If you have a recipe that fits the theme, please link it. However, things like Beef Strogonoff will be deleted from Chicken week because it doesn’t contain chicken. Please keep this meme as helpful to others as we can.

And don’t make me the bad guy! ;)

What is a fancy food at your house?



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Comments

  1. I could totally live on cheese. I love this post. Also, my daughter is a huge fan of Fancy Nancy so I really appreciated the reference to her!

  2. My tiramisu cupcakes are definitely fancy. I haul out my cake decorator bag/tips and it time to make these just right.

  3. I would say that fancy food here is anything that the four year old and two year old won’t eat. (Which is actually not that many things.)

    Ah, how I love cheese, I could eat it throughout my whole meal, too. I can’t wait to go to the farmers markets again, as we get many cheese vendors from Wisconsin that come here. Yum.

  4. MomofTwoPreciousGirls says:

    I don’t have a blog and have no idea how “link up” but Brie is my absolute FAVORITE thing n the planet. With my first pregnancy I was totally (blissfully) unaware that you are not supposed consume it and I literally ate it everyday as my after work snack! My mother cooked up this recipe below and it was superb. I will say I am not a fan of the casing and always remove it, including with this recipe, but anyone can do it how they want!

    PREP TIME: 20 Min. COOK TIME: 90 Min. SERVES: 8
    INGREDIENTS

    1 whole garlic bulb

    1/2 teaspoons plus 1 tablespoon Crisco® Olive Oil, divided

    1 tablespoon minced fresh rosemary or 1 teaspoon dried rosemary, crushed

    1 round loaf (1 pound) sourdough bread

    1 round (8 ounces) Brie cheese

    1 loaf (10-1/2 ounces) French bread baguette, sliced and toasted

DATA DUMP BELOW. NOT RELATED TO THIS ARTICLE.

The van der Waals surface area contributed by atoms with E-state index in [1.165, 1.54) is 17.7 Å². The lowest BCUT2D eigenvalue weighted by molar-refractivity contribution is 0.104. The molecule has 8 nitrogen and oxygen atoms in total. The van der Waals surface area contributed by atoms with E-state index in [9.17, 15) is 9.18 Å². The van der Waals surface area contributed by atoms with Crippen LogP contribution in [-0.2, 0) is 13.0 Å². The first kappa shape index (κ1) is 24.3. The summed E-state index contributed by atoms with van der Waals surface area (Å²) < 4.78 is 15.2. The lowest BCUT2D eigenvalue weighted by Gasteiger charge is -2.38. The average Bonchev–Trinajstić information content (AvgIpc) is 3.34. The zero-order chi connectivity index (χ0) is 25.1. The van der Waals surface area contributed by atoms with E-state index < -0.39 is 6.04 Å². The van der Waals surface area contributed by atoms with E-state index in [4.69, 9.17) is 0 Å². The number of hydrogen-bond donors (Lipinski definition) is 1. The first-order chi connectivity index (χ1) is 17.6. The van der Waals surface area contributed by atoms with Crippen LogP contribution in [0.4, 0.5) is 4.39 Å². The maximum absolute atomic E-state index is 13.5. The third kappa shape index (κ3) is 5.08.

Red and green grapes

    INSTRUCTIONS

    Remove papery outer skin from garlic (do not peel or separate cloves). Cut top off bulb. Brush with 1-1/2 teaspoons oil; sprinkle with rosemary. Wrap in heavy-duty foil. Bake at 425° for 30-35 minutes or until softened.
    Meanwhile, cut the top fourth off the loaf of bread; carefully hollow out enough of the bottom of the bread so cheese will fit. Cube removed bread; set aside. Place cheese in bread.
    Cool garlic for 10-15 minutes. Reduce heat to 375°. Squeeze softened garlic into a bowl and mash with a fork; spread over cheese. Replace bread top; brush outside of bread with remaining oil. Wrap in heavy-duty foil.
    Bake for 45-50 minutes or until cheese is melted. Serve with toasted baguette, grapes and reserved bread cubes.

    • Jessica Fisher says:

      Baked brie is fine for pregnant women. And I just made sure I found a doc who let me eat any kind I wanted. :) Your recipe sounds great!

      • MomofTwoPreciousGirls says:

        This will sound dumb but at that time I had no clue Brie could be baked! Amazing how little I knew just 6 years ago. I was eating it “raw” every day for 9 mos!!!

  5. Put the wrong name in there, sorry – my link shares our super simple and “fancy” Fondue night! http://behealthybehappywellness.com/2012/11/fondue-is-fun/

    We also love a cheese plate. I’ll often place cheese, veggies and crackers (or baguettes) out as an “appetizer” while I’m making dinner. Yum! Whole Foods often has a basket in their cheese department where I can buy small bits of cheese – a great way to create a nice variety without spending a lot. And, thanks to Earth Fare continually having cheese samples, we almost always have a good stock of different cheeses – seems like once we try them, we HAVE to buy – that’s some good marketing!

  6. That looks like heaven for me!